Travel Photos: Hampi, India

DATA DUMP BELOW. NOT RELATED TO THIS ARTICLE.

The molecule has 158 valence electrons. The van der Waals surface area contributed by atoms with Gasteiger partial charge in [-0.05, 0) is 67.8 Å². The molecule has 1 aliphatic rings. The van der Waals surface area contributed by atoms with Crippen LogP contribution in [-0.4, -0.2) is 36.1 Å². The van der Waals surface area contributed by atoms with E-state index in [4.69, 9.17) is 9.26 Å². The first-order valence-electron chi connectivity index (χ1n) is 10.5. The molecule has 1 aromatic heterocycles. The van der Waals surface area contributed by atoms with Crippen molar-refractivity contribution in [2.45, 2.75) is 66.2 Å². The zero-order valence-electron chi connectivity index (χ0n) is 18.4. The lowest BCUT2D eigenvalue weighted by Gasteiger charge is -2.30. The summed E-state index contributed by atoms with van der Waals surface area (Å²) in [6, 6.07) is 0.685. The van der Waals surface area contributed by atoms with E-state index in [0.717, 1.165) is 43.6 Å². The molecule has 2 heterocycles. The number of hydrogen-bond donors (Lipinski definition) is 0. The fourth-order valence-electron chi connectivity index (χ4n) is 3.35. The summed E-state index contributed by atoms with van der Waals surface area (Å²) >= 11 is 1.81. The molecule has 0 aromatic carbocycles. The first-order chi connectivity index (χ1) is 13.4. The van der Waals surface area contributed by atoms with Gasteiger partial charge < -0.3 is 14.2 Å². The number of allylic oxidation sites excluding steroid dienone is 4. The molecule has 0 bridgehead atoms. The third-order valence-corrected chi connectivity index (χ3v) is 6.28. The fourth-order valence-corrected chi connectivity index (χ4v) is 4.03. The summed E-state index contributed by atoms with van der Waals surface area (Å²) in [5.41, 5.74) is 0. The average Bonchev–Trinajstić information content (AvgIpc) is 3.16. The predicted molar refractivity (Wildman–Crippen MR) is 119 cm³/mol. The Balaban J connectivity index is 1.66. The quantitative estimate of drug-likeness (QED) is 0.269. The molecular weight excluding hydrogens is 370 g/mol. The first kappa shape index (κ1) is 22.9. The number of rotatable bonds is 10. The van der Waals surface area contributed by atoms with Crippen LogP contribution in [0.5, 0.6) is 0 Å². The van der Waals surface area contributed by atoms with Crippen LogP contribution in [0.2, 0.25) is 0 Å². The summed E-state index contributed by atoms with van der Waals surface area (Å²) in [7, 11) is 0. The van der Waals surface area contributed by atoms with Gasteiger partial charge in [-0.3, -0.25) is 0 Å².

The 14th century ruins at Hampi were once the seat of India's Vijayanagara empire, primarily in what is now the state of Karnataka, better known in the modern world for the high-tech city of Bangalore. Hampi is now a World Heritage site and still has strong religious meaning for many Hindus who visit. Imagine visiting the Forum in Rome or the many ruins in Greece, finding them in mostly excellent condition, and being able to walk through and around them as you please with almost no other people to disturb the peaceful environment or mess up your travel photos. Here's a great little site about Hampi: http://www.webonautics.com/hampi/hampi.html You can read some good information about Hampi at this site: http://www.karnataka.com/tourism/hampi/ Thanks to mapsofindia.com for the following map showing the location of Karnataka within India: Thanks to South India Tours for this more detailed map of Karnataka itself, in which you can see Hampi just northeast of the center of the state: When you first arrive in Hampi, you see the 160 foot tall nine-tiered Virupaksha Temple, parts of which pre-date Hampi itself with a history as a temple probably as far back as the 7th century, and one of the few temples in Hampi still used for religious purposes. You can read excellent detailed information about Virupaksha Temple here: http://www.hotelskarnataka.com/html/virupaksha-temple.htm At the end of the Virupaksha Bazaar (with the Virupaksha Temple at the other end), you find this courtyard: Following the dirt path visible in that picture, you reach this excellent sheltered sculpture of a bull: There's a lake in Hampi, which you can tour in an excellent round boat, made of tarred local long grass, and piloted by a local young man with one oar. It's best not to touch the outside of the boat, especially just after fresh tar has been applied, as Kristen learned just after this picture was taken: Carved into the rock near the lake are a male and female figure worshipping a "Shiva Linga" (or "lingam"), an object of ancient worship, predating Hinduism but which has become an integral part of it. You can read about this fascinating (and phallic) symbol of worship at http://en.wikipedia.org/wiki/Lingam. In another part of Hampi is a massive 10-foot tall Shiva Linga housed in its own structure, fed by water coming through a channel carved centuries ago. Near the lake, there are occasional legitimate and fake sadhus, essentially Hindu mystics, who mediate, do yoga, and spend a lot of time asking tourists for money. For more on the sadhus, check out this article: http://en.wikipedia.org/wiki/Sadhu This guy on the other hand, is a less mystic and more beggar, though very well mannered. This incredible sculpture is Lakshmi-Narasimha, or Ugranarasimha. He is half man, half lion, about 20 feet tall. It was probably made in 1528 and partly destroyed about 40 years later. He sits on a 7-headed cobra, whose heads form the shelter over his head. Despite his age and damage, Narasimha is an incredibly powerful figure. On the road from Hampi to Hospet, there's a beautiful old temple which is still in use. Here's a detail shot of an outside wall: Finally, to bring you back to the 21st century, here's a picture of Kristen in a "tuk-tuk", the primary form of taxi in most of India: I hope you've enjoyed this little visit to one of the world's great archaeological sites.
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